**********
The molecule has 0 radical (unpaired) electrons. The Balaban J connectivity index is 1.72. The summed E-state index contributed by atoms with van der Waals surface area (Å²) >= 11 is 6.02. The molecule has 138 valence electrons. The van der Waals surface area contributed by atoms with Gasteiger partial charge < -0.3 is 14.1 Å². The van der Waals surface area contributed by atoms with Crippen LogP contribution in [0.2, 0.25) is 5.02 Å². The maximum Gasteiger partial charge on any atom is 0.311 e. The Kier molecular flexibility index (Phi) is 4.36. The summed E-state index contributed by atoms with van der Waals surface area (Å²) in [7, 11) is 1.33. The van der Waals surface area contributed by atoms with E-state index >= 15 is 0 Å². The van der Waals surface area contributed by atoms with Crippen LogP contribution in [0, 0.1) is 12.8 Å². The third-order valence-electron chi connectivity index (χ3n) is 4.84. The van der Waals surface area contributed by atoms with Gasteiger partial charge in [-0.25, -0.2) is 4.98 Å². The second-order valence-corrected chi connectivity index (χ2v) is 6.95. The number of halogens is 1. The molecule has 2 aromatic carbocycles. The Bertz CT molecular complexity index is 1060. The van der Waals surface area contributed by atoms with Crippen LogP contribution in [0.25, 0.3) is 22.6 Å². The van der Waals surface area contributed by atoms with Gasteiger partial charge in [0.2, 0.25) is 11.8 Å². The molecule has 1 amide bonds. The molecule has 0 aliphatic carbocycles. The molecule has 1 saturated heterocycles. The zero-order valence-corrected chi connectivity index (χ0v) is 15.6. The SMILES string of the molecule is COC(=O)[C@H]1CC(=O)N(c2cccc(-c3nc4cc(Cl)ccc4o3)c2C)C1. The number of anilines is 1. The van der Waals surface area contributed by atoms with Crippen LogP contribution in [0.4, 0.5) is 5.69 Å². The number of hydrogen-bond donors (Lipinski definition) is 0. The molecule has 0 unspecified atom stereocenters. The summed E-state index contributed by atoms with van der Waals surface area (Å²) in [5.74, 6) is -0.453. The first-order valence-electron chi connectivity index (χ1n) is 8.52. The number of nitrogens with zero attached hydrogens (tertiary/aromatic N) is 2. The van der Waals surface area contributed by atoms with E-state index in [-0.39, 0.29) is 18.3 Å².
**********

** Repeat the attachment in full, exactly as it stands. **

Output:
The molecule has 0 radical (unpaired) electrons. The Balaban J connectivity index is 1.72. The summed E-state index contributed by atoms with van der Waals surface area (Å²) >= 11 is 6.02. The molecule has 138 valence electrons. The van der Waals surface area contributed by atoms with Gasteiger partial charge < -0.3 is 14.1 Å². The van der Waals surface area contributed by atoms with Crippen LogP contribution in [0.2, 0.25) is 5.02 Å². The maximum Gasteiger partial charge on any atom is 0.311 e. The Kier molecular flexibility index (Phi) is 4.36. The summed E-state index contributed by atoms with van der Waals surface area (Å²) in [7, 11) is 1.33. The van der Waals surface area contributed by atoms with E-state index >= 15 is 0 Å². The van der Waals surface area contributed by atoms with Crippen LogP contribution in [0, 0.1) is 12.8 Å². The third-order valence-electron chi connectivity index (χ3n) is 4.84. The van der Waals surface area contributed by atoms with Gasteiger partial charge in [-0.25, -0.2) is 4.98 Å². The second-order valence-corrected chi connectivity index (χ2v) is 6.95. The number of halogens is 1. The molecule has 2 aromatic carbocycles. The Bertz CT molecular complexity index is 1060. The van der Waals surface area contributed by atoms with Crippen LogP contribution in [0.25, 0.3) is 22.6 Å². The van der Waals surface area contributed by atoms with Gasteiger partial charge in [0.2, 0.25) is 11.8 Å². The molecule has 1 amide bonds. The molecule has 0 aliphatic carbocycles. The molecule has 1 saturated heterocycles. The zero-order valence-corrected chi connectivity index (χ0v) is 15.6. The SMILES string of the molecule is COC(=O)[C@H]1CC(=O)N(c2cccc(-c3nc4cc(Cl)ccc4o3)c2C)C1. The number of anilines is 1. The van der Waals surface area contributed by atoms with Crippen LogP contribution in [0.4, 0.5) is 5.69 Å². The number of hydrogen-bond donors (Lipinski definition) is 0. The molecule has 0 unspecified atom stereocenters. The summed E-state index contributed by atoms with van der Waals surface area (Å²) in [5.74, 6) is -0.453. The first-order valence-electron chi connectivity index (χ1n) is 8.52. The number of nitrogens with zero attached hydrogens (tertiary/aromatic N) is 2. The van der Waals surface area contributed by atoms with E-state index in [-0.39, 0.29) is 18.3 Å².